But upon reaching the field after breakfast we found that the atmosphere was bad and the mist so heavy that the ground was completely hidden a short distance away. Captain Peterson sent Chambers and myself up to reconnoiter at 1500 feet. Away we went. After circling the field two or three times, we noticed Captain Peterson take off and climb up to join us. We continued climbing and just about the time we had attained the frigid altitude, 16,000 feet, I noticed the Captain's machine gliding back to the field.

"Ah!" thought I, "motor trouble! And he told me last night to carry on in case he dropped out! It is my show now. Come ahead, Chambers!"

Unsophisticated as I was, I did not know the danger into which I was leading my companion, and as Chambers knew less about the country than I did, he readily followed my lead and away we flew.

We picked up the valley of the Moselle River and proceeded blandly upon our way and would probably have kept on to the Rhine, but for a sudden bark under the tail of Chambers' machine which announced that we were discovered over German guns. I had been shot up by Archy before and now gloried in the utter contempt I felt for him, but this was Reed's first experience with German anti-aircraft artillery and, as he admitted later, he thought it was all over with him. He sheered in so close to me that we nearly collided. Gradually we maneuvered out of the zone of fire and eventually became so disdainful of the shell bursts that we proceeded grandly on our way without paying any attention to them.

I located Pont-à-Mousson and from there set our course for St. Mihiel. Four times we made the round trip between these two towns amid intermittent Archy fire but without seeing any aeroplanes in the sky. Then I decided we must turn towards home if we were to close our first patrol at the designated time. To my horror I discovered the whole landscape to the south of us was covered with a dense covering of fog. The whole area was covered; and under the blanket, somewhere in France, was the field upon which we were supposed to land. Land we must in a short half hour, for our fuel would be consumed and we would drop that instant. I began to realize then why Captain Peterson had gone back to the field and I felt cold chills run down my spine as I contemplated the various kinds of mishaps that were in store for Reed and me.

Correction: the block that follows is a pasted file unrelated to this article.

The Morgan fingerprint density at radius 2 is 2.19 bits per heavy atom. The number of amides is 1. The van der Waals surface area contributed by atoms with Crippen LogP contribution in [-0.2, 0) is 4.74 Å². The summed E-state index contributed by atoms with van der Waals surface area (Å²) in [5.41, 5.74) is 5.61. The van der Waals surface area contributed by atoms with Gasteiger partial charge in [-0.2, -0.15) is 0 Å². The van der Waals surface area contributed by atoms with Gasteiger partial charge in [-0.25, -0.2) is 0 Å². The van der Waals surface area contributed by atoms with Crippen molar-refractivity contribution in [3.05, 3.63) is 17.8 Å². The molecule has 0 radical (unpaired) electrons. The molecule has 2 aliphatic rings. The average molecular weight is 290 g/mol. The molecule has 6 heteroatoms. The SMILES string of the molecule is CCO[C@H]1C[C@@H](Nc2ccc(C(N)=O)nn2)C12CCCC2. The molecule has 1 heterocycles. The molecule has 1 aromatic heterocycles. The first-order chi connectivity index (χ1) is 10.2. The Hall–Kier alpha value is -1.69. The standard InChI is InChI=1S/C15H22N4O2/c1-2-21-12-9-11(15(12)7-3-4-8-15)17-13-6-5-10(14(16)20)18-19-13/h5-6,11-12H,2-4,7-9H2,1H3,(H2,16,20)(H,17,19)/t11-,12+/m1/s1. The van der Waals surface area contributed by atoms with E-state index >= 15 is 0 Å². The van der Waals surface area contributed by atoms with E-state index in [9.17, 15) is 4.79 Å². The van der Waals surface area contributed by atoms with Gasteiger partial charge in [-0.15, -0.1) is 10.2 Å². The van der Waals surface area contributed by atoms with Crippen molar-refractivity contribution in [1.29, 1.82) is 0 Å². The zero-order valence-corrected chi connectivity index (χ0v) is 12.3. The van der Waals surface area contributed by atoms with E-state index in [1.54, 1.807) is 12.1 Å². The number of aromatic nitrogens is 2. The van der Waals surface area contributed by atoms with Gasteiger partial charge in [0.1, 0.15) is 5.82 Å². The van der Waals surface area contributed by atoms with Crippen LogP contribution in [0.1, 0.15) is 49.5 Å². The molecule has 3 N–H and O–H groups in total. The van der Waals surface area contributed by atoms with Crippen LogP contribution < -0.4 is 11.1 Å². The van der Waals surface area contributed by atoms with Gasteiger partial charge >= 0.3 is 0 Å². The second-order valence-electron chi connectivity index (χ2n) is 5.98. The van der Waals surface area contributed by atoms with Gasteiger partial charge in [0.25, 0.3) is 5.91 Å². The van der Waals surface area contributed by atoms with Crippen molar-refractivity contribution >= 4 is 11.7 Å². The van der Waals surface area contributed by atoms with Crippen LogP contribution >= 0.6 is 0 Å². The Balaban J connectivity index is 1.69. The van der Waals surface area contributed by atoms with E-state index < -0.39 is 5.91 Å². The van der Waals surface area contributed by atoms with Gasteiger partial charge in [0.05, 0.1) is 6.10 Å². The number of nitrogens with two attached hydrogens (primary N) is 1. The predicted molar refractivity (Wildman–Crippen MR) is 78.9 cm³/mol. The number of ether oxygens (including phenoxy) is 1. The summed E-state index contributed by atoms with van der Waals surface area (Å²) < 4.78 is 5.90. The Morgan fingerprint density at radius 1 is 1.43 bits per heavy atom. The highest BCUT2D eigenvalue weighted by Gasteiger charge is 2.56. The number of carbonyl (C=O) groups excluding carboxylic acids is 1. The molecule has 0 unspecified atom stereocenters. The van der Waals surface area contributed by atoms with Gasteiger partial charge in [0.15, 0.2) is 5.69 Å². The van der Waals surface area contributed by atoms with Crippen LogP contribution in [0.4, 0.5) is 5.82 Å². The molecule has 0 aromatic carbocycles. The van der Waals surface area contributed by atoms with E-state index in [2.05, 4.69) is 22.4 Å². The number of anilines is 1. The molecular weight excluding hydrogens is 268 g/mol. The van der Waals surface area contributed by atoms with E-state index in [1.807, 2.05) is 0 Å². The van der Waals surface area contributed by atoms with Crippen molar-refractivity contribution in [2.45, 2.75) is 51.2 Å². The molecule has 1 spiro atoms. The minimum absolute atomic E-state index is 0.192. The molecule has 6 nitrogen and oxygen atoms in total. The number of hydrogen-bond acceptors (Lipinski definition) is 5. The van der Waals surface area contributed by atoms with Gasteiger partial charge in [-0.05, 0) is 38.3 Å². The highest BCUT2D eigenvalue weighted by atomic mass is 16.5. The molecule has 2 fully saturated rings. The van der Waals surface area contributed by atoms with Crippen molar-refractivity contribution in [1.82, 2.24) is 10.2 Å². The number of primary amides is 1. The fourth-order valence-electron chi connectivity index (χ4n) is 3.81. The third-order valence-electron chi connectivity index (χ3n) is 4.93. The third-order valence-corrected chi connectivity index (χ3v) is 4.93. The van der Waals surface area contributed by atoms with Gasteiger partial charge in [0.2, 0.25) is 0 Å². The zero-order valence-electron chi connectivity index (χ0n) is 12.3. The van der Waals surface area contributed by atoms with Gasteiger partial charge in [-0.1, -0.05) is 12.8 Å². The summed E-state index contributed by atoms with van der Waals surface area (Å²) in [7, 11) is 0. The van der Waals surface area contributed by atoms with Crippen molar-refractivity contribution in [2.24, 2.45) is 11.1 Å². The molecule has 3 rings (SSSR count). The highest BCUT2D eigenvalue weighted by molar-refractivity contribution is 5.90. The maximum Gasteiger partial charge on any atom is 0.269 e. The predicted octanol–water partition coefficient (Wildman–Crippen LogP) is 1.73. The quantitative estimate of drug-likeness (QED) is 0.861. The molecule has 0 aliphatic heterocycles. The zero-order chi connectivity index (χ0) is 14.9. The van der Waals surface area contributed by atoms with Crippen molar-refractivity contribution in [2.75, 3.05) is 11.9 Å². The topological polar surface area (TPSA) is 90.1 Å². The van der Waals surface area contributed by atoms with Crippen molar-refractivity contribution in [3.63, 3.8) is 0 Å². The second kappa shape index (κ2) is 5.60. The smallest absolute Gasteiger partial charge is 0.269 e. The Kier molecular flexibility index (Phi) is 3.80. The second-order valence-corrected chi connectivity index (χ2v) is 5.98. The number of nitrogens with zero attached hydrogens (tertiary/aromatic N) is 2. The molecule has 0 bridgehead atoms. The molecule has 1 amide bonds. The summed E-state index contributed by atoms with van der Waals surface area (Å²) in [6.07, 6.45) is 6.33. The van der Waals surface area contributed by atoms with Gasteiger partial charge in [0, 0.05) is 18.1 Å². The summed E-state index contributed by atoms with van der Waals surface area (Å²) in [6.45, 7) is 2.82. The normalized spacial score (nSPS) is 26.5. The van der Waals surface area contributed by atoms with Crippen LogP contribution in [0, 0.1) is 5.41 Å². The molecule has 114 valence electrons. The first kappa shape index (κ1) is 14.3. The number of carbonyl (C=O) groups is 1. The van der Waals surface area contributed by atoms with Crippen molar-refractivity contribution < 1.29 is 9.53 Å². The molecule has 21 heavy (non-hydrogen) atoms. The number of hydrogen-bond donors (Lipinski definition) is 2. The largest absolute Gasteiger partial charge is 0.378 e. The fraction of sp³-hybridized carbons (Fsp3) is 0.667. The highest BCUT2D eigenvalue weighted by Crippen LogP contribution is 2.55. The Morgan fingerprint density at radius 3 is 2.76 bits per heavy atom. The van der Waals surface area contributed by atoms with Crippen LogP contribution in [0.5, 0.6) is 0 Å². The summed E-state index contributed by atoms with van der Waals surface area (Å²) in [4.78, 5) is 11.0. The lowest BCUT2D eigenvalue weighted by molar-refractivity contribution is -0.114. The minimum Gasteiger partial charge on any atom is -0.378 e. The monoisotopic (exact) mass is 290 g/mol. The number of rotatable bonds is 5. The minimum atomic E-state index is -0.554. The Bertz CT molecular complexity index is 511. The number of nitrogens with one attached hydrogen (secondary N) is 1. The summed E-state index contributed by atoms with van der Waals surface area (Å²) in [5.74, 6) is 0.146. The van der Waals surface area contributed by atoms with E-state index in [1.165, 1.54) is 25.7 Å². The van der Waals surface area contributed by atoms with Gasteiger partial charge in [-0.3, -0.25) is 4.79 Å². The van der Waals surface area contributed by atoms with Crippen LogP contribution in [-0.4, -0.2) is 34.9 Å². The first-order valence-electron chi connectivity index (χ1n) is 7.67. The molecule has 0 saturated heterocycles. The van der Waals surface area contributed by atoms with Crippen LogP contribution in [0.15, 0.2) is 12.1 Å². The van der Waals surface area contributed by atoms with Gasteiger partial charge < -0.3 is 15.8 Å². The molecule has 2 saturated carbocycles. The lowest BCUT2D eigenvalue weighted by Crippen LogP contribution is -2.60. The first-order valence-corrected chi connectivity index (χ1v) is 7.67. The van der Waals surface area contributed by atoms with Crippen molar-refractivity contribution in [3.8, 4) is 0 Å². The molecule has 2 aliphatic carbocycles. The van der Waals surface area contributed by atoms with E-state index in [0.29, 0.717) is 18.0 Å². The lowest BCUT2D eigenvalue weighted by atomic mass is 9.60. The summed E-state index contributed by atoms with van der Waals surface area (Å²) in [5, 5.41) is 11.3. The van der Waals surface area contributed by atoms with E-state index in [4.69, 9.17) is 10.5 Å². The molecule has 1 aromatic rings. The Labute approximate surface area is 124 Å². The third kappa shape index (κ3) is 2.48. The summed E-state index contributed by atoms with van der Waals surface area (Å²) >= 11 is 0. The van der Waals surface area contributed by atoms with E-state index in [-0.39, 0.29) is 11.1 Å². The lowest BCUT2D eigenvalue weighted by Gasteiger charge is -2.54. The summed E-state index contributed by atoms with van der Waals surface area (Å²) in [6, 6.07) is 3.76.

There was nothing for it but a dive through the thick fog clouds. I stuck down my nose, entered them and lost Chambers immediately and only hoped that he had not come in directly behind me. I flew by compass, all the while watching the needle drop down the altimeter. Cautiously I flattened out at one thousand feet, for there are high hills in this sector and some tall trees might show up ahead of me at any instant. Again I put down her nose and crept nearer the earth. At last I saw something below me and immediately zoomed up into the mist again. The nervousness of that foggy ride homewards I shall never forget.

By the sheerest good luck I caught a brief glimpse of a Y and a railroad tunnel that somehow seemed familiar to me. I circled back and got another view of it. Imagine my joy when I discovered it was a landmark near Commercy, that I had flown over just once before when coming from Epiez to Toul. I put about and flying only a hundred feet above ground continued straight into Toul, from which location I easily found the flying field and landed quite perfectly.

Captain Peterson came up to me and informed me I was a bloody fool for flying off in a fog, which I knew was a fact and cheerfully admitted. Then I asked about Reed Chambers and felt a return of all my previous fear when I learned they had heard nothing from him.